The Green Bay quarterback saw Watson's early drop of a would-be touchdown prove costly against the Minnesota Vikings as the Packers began with a 23-7 loss on Sunday.
Rodgers appeared frustrated when second-round pick Watson beat veteran Patrick Peterson but let a perfectly placed deep ball slip through his fingers, scuppering the prospect of bringing the Packers back to level terms at 7-7 early in the game.
Speaking after the game, Rodgers said that Watson knew there would be "growing pains" as he looks to become established at the top level.
With time to think since the game, Rodgers said on Wednesday the Packers have "got to be patient",
"The most important thing we're going to be harping on is the preparation and the fundamentals and the little things," he said.
"The jump happens when you don't become a robot anymore. You understand the 'why' and the 'what' – why are we doing what we're doing and what are we trying to accomplish? And it takes a while for anybody."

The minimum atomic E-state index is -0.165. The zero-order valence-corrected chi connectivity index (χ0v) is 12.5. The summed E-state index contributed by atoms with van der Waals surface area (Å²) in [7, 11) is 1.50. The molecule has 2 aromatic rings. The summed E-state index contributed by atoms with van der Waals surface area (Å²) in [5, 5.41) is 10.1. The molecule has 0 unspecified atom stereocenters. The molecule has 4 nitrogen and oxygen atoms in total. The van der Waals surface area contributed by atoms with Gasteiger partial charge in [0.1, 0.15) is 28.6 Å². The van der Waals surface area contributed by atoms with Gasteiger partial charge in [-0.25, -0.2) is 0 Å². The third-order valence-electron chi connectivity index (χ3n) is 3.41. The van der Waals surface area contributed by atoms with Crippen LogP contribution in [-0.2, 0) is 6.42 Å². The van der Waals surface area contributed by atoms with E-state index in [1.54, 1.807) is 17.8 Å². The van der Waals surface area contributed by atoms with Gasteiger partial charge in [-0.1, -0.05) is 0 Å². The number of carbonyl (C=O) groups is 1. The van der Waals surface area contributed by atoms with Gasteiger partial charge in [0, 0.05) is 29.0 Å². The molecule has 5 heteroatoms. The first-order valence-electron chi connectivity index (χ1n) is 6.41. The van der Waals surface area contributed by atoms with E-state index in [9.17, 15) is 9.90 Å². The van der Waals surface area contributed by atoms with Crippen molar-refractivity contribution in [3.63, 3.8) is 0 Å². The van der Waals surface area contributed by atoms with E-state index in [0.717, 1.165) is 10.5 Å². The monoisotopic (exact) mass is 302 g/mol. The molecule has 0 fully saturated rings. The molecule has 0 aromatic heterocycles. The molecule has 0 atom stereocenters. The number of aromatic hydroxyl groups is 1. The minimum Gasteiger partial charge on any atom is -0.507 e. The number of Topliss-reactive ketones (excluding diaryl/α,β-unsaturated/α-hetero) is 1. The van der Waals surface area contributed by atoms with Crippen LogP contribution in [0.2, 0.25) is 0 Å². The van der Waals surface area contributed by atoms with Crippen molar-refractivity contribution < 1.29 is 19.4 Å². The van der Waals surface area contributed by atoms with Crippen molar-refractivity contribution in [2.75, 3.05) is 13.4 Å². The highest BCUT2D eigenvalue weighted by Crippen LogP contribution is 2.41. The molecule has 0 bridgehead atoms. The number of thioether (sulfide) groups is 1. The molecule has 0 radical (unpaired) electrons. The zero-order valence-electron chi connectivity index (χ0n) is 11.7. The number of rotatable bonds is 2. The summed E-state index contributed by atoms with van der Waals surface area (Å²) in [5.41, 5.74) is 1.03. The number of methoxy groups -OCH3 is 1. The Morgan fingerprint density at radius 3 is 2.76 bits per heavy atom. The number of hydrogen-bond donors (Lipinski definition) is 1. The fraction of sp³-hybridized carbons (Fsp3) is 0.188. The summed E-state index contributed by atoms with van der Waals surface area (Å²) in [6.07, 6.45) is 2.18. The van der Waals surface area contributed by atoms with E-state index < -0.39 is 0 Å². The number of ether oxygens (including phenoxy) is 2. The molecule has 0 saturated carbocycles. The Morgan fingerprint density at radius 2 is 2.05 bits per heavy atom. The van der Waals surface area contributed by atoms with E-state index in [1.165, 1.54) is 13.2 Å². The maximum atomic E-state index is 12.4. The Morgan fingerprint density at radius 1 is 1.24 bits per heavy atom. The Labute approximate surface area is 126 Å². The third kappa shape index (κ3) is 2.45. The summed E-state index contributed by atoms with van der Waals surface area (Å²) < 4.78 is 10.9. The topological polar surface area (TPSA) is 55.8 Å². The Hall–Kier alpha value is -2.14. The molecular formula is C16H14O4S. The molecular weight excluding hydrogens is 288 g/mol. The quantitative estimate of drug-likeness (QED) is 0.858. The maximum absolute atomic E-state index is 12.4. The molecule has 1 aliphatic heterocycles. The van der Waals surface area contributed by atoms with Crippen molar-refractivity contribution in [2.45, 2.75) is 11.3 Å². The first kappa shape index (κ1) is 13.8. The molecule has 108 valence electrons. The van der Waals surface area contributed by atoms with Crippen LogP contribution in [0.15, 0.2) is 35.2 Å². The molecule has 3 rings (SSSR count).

Rodgers does not believe there should be too much leeway, though, and says any player should be given it straight, in an appropriate way, if they fail to come up with the goods.
"There's going to be mistakes. So, hold them accountable and prepare and communicate as well as we can, but it's not throwing to older guys out there," Rodgers said.
"It's young guys who are very talented, who are going to make some great plays by not actually knowing what they're doing sometimes, and there's going to be times when they don't make the right reaction and just having patience with that because, I think, by the end of the year, they'll have it figured out."
That bodes well for the future, if Rodgers' vision plays out, and Packers coach Matt LaFleur is trusting his QB to nurture the relationship with 23-year-old Watson and 22-year-old Doubs.
The Packers tackle the Chicago Bears in Week 2.
LaFleur said Rodgers would likely want to try again with some of the plays he attempted on Sunday.
"That happens every game, right?" said the Packers coach. "But I think he's done a great job of demanding the urgency from those young guys, yet putting an arm around them as well at the same time."